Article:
While T cells have received abundant attention from scientists probing the pathogenesis of ulcerative colitis (UC), B cells—a major component of the adaptive immune system—have remained largely unstudied in this context. Mount Sinai-led researchers acting to fill that void have discovered for the first time a highly dysregulated B cell response in UC that opens the door to potential new biomarkers and therapeutic strategies for UC, as well as other types of inflammatory bowel disease (IBD). The team’s findings were reported in Nature Medicine.
“We’ve begun to define the landscape of B cells during UC-associated intestinal inflammation, and found major perturbations within the mucosal B cell compartment,” says Saurabh Mehandru, MD, Professor of Medicine (Gastroenterology) at the Icahn School of Medicine at Mount Sinai and senior author of the study. “These changes include a significant expansion of naïve B cells and IgG+ plasma cells, along with an expansion of gut-homing plasma cells that correlate with disease activity and predict disease complications.”
With their sights set on the origins of the dysregulated B cell response to ulcerative colitis, the researchers surfaced some important new findings about IgG+-producing plasma cells that have been identified in the diseased intestinal mucosa. Though less common than IgA-producing plasma cells (which promote tolerance at mucosal surfaces), IgG+ plasma cells potentially enhance inflammation in UC while reacting to the invading pathogens.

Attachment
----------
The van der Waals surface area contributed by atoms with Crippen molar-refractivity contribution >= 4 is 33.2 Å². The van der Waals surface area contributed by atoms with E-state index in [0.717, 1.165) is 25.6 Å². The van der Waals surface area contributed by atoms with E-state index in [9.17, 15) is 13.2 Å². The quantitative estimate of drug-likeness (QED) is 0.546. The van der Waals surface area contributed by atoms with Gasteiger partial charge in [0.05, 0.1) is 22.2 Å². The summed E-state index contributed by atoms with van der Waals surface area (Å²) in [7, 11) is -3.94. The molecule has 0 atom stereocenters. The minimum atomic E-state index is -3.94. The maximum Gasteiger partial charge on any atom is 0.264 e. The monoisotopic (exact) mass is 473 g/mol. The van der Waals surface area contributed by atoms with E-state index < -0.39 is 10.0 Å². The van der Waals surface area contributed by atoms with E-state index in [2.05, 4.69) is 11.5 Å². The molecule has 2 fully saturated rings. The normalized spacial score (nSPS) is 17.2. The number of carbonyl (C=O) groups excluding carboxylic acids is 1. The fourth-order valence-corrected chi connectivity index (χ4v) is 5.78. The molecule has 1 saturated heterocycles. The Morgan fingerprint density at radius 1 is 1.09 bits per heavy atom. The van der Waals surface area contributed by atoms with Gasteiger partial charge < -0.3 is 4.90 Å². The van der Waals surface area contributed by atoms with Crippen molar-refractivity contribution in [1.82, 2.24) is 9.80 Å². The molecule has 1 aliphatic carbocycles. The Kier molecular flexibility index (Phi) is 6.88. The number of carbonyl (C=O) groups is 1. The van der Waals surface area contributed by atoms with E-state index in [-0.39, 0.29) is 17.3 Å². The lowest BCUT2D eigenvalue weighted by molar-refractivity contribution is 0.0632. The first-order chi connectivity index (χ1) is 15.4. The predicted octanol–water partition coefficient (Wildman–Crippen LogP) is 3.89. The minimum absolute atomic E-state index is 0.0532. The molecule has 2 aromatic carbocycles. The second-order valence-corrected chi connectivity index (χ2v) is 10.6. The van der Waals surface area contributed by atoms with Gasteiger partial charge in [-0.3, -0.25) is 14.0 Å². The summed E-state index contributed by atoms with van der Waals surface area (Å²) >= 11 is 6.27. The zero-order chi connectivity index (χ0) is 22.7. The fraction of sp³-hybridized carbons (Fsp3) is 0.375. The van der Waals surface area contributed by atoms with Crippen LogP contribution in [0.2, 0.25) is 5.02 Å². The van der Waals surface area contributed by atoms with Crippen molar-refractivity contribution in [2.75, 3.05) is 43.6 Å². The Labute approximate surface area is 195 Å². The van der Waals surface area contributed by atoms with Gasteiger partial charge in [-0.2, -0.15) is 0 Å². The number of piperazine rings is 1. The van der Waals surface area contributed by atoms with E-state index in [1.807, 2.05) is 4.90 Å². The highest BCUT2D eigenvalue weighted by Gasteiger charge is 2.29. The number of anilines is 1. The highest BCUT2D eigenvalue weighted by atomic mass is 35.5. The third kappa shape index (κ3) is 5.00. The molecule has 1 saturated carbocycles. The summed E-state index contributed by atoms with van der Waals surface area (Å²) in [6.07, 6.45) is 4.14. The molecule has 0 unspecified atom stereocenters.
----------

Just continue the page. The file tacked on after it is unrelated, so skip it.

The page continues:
A case in point highlighted by the Mount Sinai team is a population of interferon (IFN)-primed naïve B cells that expands in UC and is associated with an increased frequency of IgG+ plasmablasts and IgG+ plasma cells. “We found within a module naïve B cells that were potentially associated with IgG+-producing plasma cells,” explains Dr. Mehandru. “That gives us an important window into why IgG+ plasma cells may potentially be increased in UC.”
Another example of the magnitude and breadth of immune perturbations in UC is the discovery of the protein CXCL13, which is produced by T cells in the inflamed intestine, and the suggestion by researchers that targeting these T cells, or CXCL13 itself, might help reduce the production of pathogenic plasmablasts and thus attenuate colonic inflammation. “We’re quite encouraged by this finding, but realize that more research is needed to confirm CXCL13 as a viable target,” states Dr. Mehandru, who has led the Mucosal Immunology Laboratory at Mount Sinai since 2013. The lab is involved in human-focused mucosal immunology research that includes mucosal trafficking, the host-pathogen interface in health and inflammation, and the impact of primary and acquired immunodeficiency states on mucosal cells.
In addition to CXCL13+ T cells, Dr. Mehandru’s team detected a population of inflammatory macrophages expressing CXCL9—an IFN-induced gene that serves as a selective ligand for CXCR3—in the inflamed UC colon. In line with that, they found a significant expansion of intestinal CXCR3-expressing plasma cells in patients with UC. “Taken together,” says Dr. Mehandru, ”these data provide compelling evidence for type 1 immunity as a driver of naïve B cell molecular imprinting as well as skewing of acute B cell responses toward IgG+ production in the intestines of people with ulcerative colitis.”
On a broader scale, Dr. Mehandru believes his team’s research has begun to identify the biology and mechanisms behind B cell dysregulation—a breakthrough that could lead to promising therapeutic targets designed to help millions of people worldwide who experience ulcerative colitis and IBD.
Saurabh Mehandru, MD
Professor of Medicine (Gastroenterology)